On Aug. 8, the Texas Education Agency released its 2011–12 test results as well as how districts performed against No Child Left Behind standards.
Although Austin ISD as a district did not meet Adequate Yearly Performance requirements for reading, mathematics or graduation rate, district representatives said they maintain a positive outlook.
Sixty percent of AISD schools met AYP standards.
Chief Performance Officer Bill Caritj said AISD performed well considering the number of schools in the district, the concerns about graduation requirements and the district's transition to the new State of Texas Assessments of Academic Readiness test.
"The challenge is, the same standard applies to everyone, so the 87 percent proficiency standard for reading applies to every student group," he said.
In a statement, Superintendent Meria Carstarphen said students have made gains despite increasing state and federal standards.
"We knew the district would face challenges this year, and we have continued to strengthen our curriculum and instruction so all of our students will be successful," she said.
According to the TEA, 28 percent of Texas districts met the standards.
Examining AISD Results
According to the TEA data:
In AISD, 85 percent of the 40,146 students taking the reading/English language arts test met AYP standards, but the district did not meet the 87 percent AYP performance target.
DeEtta Culbertson, TEA spokeswoman, said 40,121 students tested in math, but some might have been absent or took other versions of the exam. Eighty-three percent of students who tested in math met AYP, but not all subgroups met the target.
Eighty percent of the high school seniors in AISD, or 3,911 students, were in the graduating class of 2011. Not all subgroups met the graduation requirements. Districts were required to have a 75 percent graduation rate or a 90 percent attendance rate, depending on grade level.
Twelve AISD campuses will move into Stage 1 of the NCLB School Improvement Program this year because they missed AYP standards for two years in a row. Caritj said students in those schools have the opportunity to transfer to higher-performing schools.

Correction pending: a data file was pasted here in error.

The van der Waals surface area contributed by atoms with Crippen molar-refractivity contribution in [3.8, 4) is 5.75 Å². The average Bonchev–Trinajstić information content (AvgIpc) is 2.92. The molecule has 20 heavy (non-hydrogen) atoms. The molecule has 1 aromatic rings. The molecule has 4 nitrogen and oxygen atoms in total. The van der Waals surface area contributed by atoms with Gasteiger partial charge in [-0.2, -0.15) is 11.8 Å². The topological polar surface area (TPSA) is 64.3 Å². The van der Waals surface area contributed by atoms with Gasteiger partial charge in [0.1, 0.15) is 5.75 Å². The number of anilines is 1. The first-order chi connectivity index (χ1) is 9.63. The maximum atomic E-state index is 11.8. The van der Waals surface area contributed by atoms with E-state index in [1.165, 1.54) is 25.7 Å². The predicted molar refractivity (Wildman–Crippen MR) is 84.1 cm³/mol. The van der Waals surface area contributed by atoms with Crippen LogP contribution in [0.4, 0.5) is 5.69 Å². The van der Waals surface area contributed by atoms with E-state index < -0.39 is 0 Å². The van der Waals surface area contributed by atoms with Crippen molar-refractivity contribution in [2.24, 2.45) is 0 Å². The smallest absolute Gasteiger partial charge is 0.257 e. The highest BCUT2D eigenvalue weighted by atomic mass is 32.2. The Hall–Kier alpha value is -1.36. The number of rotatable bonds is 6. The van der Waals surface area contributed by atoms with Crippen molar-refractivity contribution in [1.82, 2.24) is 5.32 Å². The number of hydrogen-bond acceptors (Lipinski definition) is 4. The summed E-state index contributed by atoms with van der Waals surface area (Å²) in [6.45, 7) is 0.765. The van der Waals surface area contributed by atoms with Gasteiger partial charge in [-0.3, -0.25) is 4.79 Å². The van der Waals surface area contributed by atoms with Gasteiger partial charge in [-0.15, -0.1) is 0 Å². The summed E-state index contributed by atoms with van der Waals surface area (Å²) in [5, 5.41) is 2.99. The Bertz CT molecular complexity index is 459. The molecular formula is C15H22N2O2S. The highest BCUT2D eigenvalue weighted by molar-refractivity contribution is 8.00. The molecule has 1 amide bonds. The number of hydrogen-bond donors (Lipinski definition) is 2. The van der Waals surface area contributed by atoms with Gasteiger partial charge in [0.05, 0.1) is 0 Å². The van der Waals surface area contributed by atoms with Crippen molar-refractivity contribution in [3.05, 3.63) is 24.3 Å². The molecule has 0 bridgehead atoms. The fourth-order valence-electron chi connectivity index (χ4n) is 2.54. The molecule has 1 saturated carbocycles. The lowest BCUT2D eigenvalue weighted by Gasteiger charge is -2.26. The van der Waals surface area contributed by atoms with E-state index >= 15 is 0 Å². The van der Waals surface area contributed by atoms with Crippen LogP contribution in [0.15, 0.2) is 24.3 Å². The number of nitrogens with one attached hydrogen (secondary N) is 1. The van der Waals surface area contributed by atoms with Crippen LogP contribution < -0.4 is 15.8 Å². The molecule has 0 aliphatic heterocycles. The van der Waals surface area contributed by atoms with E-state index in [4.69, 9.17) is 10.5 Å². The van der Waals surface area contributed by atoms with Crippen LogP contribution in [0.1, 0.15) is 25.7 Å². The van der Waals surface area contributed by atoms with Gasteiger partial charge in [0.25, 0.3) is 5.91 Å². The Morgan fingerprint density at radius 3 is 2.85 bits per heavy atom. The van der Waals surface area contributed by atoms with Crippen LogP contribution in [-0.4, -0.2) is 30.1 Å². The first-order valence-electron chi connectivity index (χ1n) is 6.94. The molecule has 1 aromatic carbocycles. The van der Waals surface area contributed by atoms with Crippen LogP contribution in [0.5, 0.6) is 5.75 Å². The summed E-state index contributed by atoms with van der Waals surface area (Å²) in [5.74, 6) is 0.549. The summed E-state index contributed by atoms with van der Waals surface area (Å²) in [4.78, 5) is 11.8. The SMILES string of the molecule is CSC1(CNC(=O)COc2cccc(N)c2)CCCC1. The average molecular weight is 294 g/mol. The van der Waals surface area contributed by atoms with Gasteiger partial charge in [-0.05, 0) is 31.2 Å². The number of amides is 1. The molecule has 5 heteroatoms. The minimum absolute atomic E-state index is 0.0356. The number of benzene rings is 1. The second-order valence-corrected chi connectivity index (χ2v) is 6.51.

Addressing the gaps
AISD is expanding its dual-language programs, Caritj said.
He said the district also added 400 model lesson plans focusing on English-language learners and students with disabilities.
"Our goal is to have aggressive interventions that involve specialists within the schools, and the whole point of that is to have fewer kids getting to the point where it feels like there's nothing else for them to do and no other resources," he said.
The district has partnered with groups such as Sylvan Learning Center and offers tutoring at many campuses. AISD also is giving grants and support to the vertical teams—networks comprising a high school and the elementary and middle schools that feed into it—of Eastside Memorial, Lyndon B. Johnson and John H. Reagan Early College high schools, Caritj said.
"There's probably not a vertical team in the district that's not receiving some attention," he said.
AYP federal caps mean the NCLB program limits the number of proficient results from other test versions that can count as proficient in AYP calculations.
In AISD, Hispanic, African-American and economically disadvantaged students missed math AYP standards because of the 2 percent and 1 percent federal caps. In ELA, Hispanic students missed AYP standards because of federal caps. Special education students missed AYP standards for both the ELA and math assessments, TEA reported.
Southwest Austin schools
- Middle schools: Bailey, Gorzycki, O. Henry, Paredes, Small
- Elementary schools: Baldwin, Baranoff, Barton Hills, Blazier, Boone, Bryker Woods, Casey, Casis, Clayton, Cowan, Galindo, Kiker, Kocurek, Mathews, Menchaca, Mills, Oak Hill, Palm, Patton, Pease, Pleasant Hill, St. Elmo, Zilker
- High schools: Akins, Austin, Bowie, Crockett, Travis
- Middle schools: Bedichek, Covington
- Elementary schools: Cunningham, Joslin, Odom, Perez, Sunset Valley, Williams
Source: Texas Education Agency